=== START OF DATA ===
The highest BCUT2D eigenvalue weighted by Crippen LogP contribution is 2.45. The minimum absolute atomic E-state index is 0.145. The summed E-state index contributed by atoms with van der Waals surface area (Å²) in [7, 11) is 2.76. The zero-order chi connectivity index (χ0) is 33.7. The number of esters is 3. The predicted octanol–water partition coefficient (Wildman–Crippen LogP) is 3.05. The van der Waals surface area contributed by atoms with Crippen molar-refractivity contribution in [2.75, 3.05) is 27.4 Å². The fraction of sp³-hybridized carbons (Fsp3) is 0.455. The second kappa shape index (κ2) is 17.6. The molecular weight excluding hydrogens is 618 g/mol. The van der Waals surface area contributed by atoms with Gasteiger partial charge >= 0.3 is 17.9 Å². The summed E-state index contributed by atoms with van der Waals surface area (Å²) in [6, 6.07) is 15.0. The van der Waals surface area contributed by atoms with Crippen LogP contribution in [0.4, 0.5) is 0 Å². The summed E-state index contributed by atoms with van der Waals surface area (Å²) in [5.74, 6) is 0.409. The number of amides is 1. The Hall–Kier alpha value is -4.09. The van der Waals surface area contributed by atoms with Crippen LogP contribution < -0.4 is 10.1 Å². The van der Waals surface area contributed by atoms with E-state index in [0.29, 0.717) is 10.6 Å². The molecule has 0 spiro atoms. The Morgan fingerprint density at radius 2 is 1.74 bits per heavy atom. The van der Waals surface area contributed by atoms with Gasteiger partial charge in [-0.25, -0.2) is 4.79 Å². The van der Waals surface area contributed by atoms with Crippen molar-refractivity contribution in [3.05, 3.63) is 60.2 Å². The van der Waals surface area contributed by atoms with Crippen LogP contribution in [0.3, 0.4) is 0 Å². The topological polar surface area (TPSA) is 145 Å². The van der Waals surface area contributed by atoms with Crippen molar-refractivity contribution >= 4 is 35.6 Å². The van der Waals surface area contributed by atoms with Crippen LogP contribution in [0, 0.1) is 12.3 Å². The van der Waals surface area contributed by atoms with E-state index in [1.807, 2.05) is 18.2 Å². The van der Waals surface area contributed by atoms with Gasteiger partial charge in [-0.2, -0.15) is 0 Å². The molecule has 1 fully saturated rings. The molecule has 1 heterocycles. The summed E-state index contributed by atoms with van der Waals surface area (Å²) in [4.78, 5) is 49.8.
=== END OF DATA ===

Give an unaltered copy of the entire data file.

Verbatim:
The highest BCUT2D eigenvalue weighted by Crippen LogP contribution is 2.45. The minimum absolute atomic E-state index is 0.145. The summed E-state index contributed by atoms with van der Waals surface area (Å²) in [7, 11) is 2.76. The zero-order chi connectivity index (χ0) is 33.7. The number of esters is 3. The predicted octanol–water partition coefficient (Wildman–Crippen LogP) is 3.05. The van der Waals surface area contributed by atoms with Crippen molar-refractivity contribution in [2.75, 3.05) is 27.4 Å². The fraction of sp³-hybridized carbons (Fsp3) is 0.455. The second kappa shape index (κ2) is 17.6. The molecular weight excluding hydrogens is 618 g/mol. The van der Waals surface area contributed by atoms with Gasteiger partial charge >= 0.3 is 17.9 Å². The summed E-state index contributed by atoms with van der Waals surface area (Å²) in [6, 6.07) is 15.0. The van der Waals surface area contributed by atoms with Crippen LogP contribution in [0.4, 0.5) is 0 Å². The summed E-state index contributed by atoms with van der Waals surface area (Å²) in [5.74, 6) is 0.409. The number of amides is 1. The Hall–Kier alpha value is -4.09. The van der Waals surface area contributed by atoms with Crippen LogP contribution < -0.4 is 10.1 Å². The van der Waals surface area contributed by atoms with E-state index in [0.29, 0.717) is 10.6 Å². The molecule has 0 spiro atoms. The Morgan fingerprint density at radius 2 is 1.74 bits per heavy atom. The van der Waals surface area contributed by atoms with Gasteiger partial charge in [-0.25, -0.2) is 4.79 Å². The van der Waals surface area contributed by atoms with Crippen molar-refractivity contribution in [3.05, 3.63) is 60.2 Å². The van der Waals surface area contributed by atoms with Crippen LogP contribution in [0.3, 0.4) is 0 Å². The topological polar surface area (TPSA) is 145 Å². The van der Waals surface area contributed by atoms with Crippen molar-refractivity contribution >= 4 is 35.6 Å². The van der Waals surface area contributed by atoms with Crippen LogP contribution in [0, 0.1) is 12.3 Å². The van der Waals surface area contributed by atoms with E-state index in [1.807, 2.05) is 18.2 Å². The van der Waals surface area contributed by atoms with Gasteiger partial charge in [-0.2, -0.15) is 0 Å². The molecule has 1 fully saturated rings. The molecule has 1 heterocycles. The summed E-state index contributed by atoms with van der Waals surface area (Å²) in [4.78, 5) is 49.8.